Tune-in May 25 as WGN Radio’s Your Hometown series features Lake Zurich.

Lake Zurich is located in Lake County, about 32 miles northwest of the Loop. Original inhabitants were the Potawatomi until New England farmers arrived beginning in the mid-1830s followed by German immigrants in the mid-19th century.

The village’s lake is not manmade and was first called Cedar Lake. The lake offers residents multiple amenities including fishing, boating, kayaking, swimming, sandy beaches at Henry J. Paulus and Breezewald Parks and a walking path.  

Early pioneers included George Ela and Seth Paine. Paine settled east of the lake in 1836 and was inspired by French philosopher Charles Fourier and his ideas of utopian socialism to create an “intentional community” similar to some found in Switzerland. Paine renamed the lake and his settlement Lake Zurich, although Paine’s commune never reached beyond 100 residents and ended by 1852.

Lake Zurich remained primarily a farming community even after incorporation as a village on September 29, 1896 and the Elgin, Joliet and Eastern (EJ&E) Railway passing through in 1889.

It was a passenger rail line PLZ&W linking Lake Zurich to Chicago through Palatine in 1912, but mostly the automobile that brought growth to Lake Zurich. The rail service and paving of major village thoroughfares Rand Road (Route 12) and Half Day Road (Route 22) in 1922 and 1927, respectively, helped Lake Zurich gain a reputation as a resort area that continued into the 1970s. Summer cottages were winterized as more people choose to call Lake Zurich home all year-round.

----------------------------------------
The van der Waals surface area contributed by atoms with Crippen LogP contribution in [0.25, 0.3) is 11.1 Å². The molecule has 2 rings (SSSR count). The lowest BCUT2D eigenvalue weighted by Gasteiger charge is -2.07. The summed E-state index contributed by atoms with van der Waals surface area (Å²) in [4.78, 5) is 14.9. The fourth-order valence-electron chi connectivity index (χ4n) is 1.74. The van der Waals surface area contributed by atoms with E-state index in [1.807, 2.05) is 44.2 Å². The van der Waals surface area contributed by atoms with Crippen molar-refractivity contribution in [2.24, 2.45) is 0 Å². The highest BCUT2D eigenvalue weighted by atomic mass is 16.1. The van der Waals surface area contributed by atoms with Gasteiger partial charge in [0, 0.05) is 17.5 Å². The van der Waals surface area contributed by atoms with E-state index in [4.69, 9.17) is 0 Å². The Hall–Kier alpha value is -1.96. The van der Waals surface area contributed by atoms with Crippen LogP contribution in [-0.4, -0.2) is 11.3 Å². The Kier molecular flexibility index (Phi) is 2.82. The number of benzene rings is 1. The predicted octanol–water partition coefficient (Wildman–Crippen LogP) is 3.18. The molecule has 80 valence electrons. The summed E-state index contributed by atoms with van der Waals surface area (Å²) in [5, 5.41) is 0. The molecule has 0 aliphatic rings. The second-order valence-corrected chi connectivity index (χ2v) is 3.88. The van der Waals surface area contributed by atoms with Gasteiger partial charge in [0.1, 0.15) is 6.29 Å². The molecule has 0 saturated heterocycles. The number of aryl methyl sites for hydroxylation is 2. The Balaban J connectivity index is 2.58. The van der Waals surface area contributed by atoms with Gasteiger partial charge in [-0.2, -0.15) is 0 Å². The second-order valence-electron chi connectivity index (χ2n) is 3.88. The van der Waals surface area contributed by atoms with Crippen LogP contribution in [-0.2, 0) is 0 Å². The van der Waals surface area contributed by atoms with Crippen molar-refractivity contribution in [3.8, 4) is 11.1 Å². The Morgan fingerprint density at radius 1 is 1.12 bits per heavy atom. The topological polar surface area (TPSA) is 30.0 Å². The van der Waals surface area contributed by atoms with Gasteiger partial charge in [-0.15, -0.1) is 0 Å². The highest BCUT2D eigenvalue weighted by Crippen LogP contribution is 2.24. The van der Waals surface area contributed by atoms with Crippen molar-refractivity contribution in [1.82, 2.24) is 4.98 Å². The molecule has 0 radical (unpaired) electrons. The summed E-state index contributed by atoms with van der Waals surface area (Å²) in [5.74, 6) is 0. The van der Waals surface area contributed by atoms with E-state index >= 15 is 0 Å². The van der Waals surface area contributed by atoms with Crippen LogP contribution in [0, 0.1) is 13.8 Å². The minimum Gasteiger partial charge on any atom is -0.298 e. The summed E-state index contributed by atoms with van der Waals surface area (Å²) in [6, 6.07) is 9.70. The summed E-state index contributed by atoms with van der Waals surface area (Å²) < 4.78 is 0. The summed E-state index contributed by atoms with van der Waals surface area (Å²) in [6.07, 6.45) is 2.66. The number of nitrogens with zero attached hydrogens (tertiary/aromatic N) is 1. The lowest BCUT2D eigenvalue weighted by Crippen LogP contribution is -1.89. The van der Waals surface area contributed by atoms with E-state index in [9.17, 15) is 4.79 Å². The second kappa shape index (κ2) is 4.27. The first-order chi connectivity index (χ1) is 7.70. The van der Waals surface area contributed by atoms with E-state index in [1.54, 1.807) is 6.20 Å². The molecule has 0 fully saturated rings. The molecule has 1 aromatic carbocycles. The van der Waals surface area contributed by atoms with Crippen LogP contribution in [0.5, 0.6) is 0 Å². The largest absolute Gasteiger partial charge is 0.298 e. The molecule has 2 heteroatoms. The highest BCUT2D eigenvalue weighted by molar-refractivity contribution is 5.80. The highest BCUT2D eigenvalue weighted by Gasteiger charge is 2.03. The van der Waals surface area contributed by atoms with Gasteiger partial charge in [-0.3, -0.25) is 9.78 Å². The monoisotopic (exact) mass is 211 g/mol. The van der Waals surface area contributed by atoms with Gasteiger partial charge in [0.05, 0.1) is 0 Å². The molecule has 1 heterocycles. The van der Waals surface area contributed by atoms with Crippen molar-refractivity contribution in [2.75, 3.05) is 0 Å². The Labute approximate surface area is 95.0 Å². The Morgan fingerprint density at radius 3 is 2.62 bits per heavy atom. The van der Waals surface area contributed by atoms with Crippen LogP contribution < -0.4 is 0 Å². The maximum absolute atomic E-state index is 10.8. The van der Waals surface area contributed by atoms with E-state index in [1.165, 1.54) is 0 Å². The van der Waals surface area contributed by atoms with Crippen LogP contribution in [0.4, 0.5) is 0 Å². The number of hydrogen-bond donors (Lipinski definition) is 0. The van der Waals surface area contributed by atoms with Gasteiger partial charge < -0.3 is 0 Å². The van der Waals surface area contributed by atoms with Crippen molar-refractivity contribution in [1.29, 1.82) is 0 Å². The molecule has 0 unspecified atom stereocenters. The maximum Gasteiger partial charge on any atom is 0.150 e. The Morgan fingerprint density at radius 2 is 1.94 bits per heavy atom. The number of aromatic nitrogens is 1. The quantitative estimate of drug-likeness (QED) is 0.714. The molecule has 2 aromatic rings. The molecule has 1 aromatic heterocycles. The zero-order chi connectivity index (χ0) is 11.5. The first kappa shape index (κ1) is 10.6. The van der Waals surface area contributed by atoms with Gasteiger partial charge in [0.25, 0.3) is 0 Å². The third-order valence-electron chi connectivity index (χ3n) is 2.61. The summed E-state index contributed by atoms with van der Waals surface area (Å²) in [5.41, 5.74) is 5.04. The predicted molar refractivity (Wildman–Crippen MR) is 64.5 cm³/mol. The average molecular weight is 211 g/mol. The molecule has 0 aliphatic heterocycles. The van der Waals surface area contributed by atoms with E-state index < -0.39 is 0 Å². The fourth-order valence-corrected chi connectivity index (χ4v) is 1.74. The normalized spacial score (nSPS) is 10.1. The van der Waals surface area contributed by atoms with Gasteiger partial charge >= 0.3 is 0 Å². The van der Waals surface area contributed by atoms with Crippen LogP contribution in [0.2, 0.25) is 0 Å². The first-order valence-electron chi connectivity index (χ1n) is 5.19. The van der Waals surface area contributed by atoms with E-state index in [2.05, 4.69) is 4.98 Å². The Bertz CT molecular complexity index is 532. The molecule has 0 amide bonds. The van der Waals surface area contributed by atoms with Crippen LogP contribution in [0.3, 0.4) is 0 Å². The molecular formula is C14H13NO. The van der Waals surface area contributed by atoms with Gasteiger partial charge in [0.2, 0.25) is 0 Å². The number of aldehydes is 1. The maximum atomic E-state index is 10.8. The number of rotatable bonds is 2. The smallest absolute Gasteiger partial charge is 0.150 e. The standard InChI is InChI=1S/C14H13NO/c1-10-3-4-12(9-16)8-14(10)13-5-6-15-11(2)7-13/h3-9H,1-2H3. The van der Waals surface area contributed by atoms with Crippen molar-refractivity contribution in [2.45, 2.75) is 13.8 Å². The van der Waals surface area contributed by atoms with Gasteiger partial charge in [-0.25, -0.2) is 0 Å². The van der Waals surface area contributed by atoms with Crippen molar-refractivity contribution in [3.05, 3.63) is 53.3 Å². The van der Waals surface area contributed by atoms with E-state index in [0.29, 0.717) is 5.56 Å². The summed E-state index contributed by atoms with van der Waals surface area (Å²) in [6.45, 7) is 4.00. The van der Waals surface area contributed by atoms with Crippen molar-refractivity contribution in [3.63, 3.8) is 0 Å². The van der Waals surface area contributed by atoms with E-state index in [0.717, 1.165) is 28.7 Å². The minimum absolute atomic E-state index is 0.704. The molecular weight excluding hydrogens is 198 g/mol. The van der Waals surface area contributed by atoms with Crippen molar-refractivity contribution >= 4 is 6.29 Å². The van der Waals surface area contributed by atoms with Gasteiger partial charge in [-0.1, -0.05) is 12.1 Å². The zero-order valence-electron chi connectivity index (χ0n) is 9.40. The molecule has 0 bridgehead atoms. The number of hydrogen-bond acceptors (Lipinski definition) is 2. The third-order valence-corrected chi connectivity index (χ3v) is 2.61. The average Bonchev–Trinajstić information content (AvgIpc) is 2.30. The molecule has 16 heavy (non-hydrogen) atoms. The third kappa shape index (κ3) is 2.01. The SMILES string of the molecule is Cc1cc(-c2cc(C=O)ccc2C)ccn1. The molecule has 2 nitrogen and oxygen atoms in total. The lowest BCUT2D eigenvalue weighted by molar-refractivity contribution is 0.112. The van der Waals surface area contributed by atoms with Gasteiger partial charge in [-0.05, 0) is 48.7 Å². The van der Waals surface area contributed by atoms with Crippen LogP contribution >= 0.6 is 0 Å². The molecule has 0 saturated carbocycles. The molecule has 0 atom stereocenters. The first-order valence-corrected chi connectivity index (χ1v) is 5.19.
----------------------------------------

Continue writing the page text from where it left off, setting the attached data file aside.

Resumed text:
The annual Alpine Fest is a favorite summer event with carnival rides, games and more. Hosted by the Lake Zurich Lion’s Club in mid-July, the festival in downtown Lake Zurich began in 1942.

Lake Zurich has 32 public parks encompassing 245 acres as well as county parks just outside the village’s border. In 2019, Kuechmann Park became Kuechmann Arboretum (626 N. Old Rand Road), a 7.8-acre open space with oaks ranging in age from 100 to 275, pollinators, a walking trail and nature playscape for kids.

For decades Lake Zurich was a destination for Bell’s Apple Orchard, last located west of Route 12 on Route 22. WGN Radio’s promotions manager Sara Tieman and digital strategist Mike Piff, both Lake Zurich natives, fondly recall the cider donuts, apple treats and apple picking at Bells. “Home of the Big Apple”, it was the earliest large-scale pick-your-own apple orchard in Lake County with 18,000 dwarf apple trees. The property was first called Mossley Hill Farm (Orchard) by William Webbe, a native of Liverpool who bought the land in 1893. John Bell and Webbe began the orchard in 1939 and it was a favorite spot for many until its closure in 1998.

The Ela Township Historical Society and Museum (95 E. Main Street), organized in 1975, is a resource for those wanting to know more about the village, including its History Day event held in September.

Famous names with Lake Zurich connections include advertising giant Leo Burnett who lived on a farm in Lake Zurich from 1942 until his death in 1971 and Chicago Bears linebacker Jack Sanborn who went to Lake Zurich High School. Hollywood recognized Lake Zurich in the 2013 sci-film ‘Gravity’ when Sandra Bullock’s fictional character engineer Dr. Ryan Stone tells George Clooney’s character that home was “Lake Zurich, Illinois.”

Your Hometown featuring Lake Zurich is sponsored by Illinois Lottery – Anything is possible in Your Hometown. And by McDonald’s, the Village of Lake Zurich and the Lake Zurich Area Chamber of Commerce.